The Role of the Three Witches in Macbeth as Generators of Imagery and Equivocators

Essay by Anonymous UserHigh School, 12th gradeB+, March 1995

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In the following critical essay, one aspect of William Shakespeare's Macbeth will be explored and be explained. This aspect is that of the three Weird Sisters. These three 'secret, black, and midnight hags' (Mac. IV.i 47), hardly distinguishable as humans, serve a huge dramatic function in the play. Closely looking at Macbeth, one can distinguish the many functions that they serve in the play. The role of the three Weird Sisters in the play Macbeth is to generate imagery, mood, and atmosphere and to serve as the equivocation that will bring Macbeth, Thane of Glamis, to his downfall.

The History of Macbeth

During the reign of James I of England in the 17th century, William Shakespeare wrote Macbeth. This history - tragedy was about the Scottish Thane Macbeth who had murdered his cousin King Duncan I to possess the title of king of Scotland. In Macbeth, Shakespeare exposes the internal forces of the human mind that eventually brings the ambitious Macbeth and Lady Macbeth to their downfall.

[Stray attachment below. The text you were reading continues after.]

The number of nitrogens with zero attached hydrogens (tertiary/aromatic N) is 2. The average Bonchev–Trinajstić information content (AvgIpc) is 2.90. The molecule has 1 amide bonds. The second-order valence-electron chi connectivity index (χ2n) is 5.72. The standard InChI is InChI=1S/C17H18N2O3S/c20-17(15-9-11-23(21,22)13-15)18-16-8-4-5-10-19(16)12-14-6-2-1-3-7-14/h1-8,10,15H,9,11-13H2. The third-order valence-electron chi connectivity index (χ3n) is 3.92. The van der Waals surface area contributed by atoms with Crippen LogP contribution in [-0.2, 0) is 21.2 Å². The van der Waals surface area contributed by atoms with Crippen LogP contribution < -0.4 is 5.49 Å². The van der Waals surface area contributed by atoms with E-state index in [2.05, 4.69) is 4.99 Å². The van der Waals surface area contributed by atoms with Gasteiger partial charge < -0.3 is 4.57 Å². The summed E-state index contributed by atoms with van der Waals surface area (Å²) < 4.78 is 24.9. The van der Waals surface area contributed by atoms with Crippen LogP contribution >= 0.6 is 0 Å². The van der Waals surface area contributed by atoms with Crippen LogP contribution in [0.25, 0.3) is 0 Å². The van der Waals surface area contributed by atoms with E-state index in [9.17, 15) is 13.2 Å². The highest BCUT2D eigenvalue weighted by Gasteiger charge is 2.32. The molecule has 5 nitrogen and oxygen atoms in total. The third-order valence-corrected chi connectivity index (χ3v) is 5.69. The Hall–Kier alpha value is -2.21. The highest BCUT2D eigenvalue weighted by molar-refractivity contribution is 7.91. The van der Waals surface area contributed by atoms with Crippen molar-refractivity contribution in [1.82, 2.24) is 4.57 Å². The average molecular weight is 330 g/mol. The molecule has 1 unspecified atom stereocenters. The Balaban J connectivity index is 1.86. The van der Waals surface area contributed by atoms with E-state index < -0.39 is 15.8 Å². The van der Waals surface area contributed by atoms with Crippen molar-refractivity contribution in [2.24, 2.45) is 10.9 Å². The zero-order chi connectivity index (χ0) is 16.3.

James I was pleased with this masterpiece because it included Banquo, Macbeth's companion. In the beginning of the play, Macbeth and Banquo are greeted by three witches, which proclaim Macbeth as king and Banquo as 'thou shalt get kings, though thou be none.' (Mac. I.iii 67) This is significant through the fact that James was a direct descendant of Banquo.

One might ask why Shakespeare included witches in Macbeth in the first place, not fearing the criticism and the hatred of witchcraft in Europe. An interesting fact of 17th century England that Shakespeare was living in was the overwhelming fascination of the supernatural. Elizabethans of all classes had believed in the power of supernatural agencies. The most sensational aspect of this Elizabethan superstition was the belief in witchcraft, with James I as...